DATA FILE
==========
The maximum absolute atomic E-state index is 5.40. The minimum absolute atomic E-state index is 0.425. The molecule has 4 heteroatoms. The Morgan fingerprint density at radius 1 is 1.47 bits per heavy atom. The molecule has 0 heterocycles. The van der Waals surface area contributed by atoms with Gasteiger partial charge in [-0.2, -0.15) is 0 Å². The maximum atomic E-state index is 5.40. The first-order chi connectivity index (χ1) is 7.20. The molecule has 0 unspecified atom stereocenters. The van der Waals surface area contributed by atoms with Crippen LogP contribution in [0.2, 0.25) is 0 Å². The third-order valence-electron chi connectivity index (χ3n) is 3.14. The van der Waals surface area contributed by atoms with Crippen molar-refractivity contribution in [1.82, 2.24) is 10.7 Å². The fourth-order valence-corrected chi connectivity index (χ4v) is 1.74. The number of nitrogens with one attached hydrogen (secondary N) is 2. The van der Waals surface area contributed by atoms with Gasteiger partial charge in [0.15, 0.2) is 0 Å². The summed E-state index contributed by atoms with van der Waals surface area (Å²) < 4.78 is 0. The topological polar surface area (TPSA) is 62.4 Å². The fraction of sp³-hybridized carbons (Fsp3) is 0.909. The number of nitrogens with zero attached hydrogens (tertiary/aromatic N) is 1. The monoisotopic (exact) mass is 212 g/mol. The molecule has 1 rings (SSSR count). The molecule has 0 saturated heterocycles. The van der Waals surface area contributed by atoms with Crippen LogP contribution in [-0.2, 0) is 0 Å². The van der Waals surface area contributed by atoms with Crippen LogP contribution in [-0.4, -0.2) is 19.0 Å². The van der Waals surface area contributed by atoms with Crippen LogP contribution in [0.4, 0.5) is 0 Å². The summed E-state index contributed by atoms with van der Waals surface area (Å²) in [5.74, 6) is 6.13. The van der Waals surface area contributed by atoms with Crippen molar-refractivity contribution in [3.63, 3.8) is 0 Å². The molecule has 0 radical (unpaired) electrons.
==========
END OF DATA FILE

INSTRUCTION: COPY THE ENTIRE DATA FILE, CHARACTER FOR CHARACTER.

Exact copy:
The maximum absolute atomic E-state index is 5.40. The minimum absolute atomic E-state index is 0.425. The molecule has 4 heteroatoms. The Morgan fingerprint density at radius 1 is 1.47 bits per heavy atom. The molecule has 0 heterocycles. The van der Waals surface area contributed by atoms with Gasteiger partial charge in [-0.2, -0.15) is 0 Å². The maximum atomic E-state index is 5.40. The first-order chi connectivity index (χ1) is 7.20. The molecule has 0 unspecified atom stereocenters. The van der Waals surface area contributed by atoms with Crippen LogP contribution in [0.2, 0.25) is 0 Å². The third-order valence-electron chi connectivity index (χ3n) is 3.14. The van der Waals surface area contributed by atoms with Crippen molar-refractivity contribution in [1.82, 2.24) is 10.7 Å². The fourth-order valence-corrected chi connectivity index (χ4v) is 1.74. The number of nitrogens with one attached hydrogen (secondary N) is 2. The van der Waals surface area contributed by atoms with Gasteiger partial charge in [0.15, 0.2) is 0 Å². The summed E-state index contributed by atoms with van der Waals surface area (Å²) < 4.78 is 0. The topological polar surface area (TPSA) is 62.4 Å². The fraction of sp³-hybridized carbons (Fsp3) is 0.909. The number of nitrogens with zero attached hydrogens (tertiary/aromatic N) is 1. The monoisotopic (exact) mass is 212 g/mol. The molecule has 1 rings (SSSR count). The molecule has 0 saturated heterocycles. The van der Waals surface area contributed by atoms with Crippen LogP contribution in [-0.2, 0) is 0 Å². The van der Waals surface area contributed by atoms with Crippen LogP contribution in [-0.4, -0.2) is 19.0 Å². The van der Waals surface area contributed by atoms with Crippen LogP contribution in [0.4, 0.5) is 0 Å². The summed E-state index contributed by atoms with van der Waals surface area (Å²) in [5.74, 6) is 6.13. The van der Waals surface area contributed by atoms with Crippen molar-refractivity contribution in [3.63, 3.8) is 0 Å². The molecule has 0 radical (unpaired) electrons.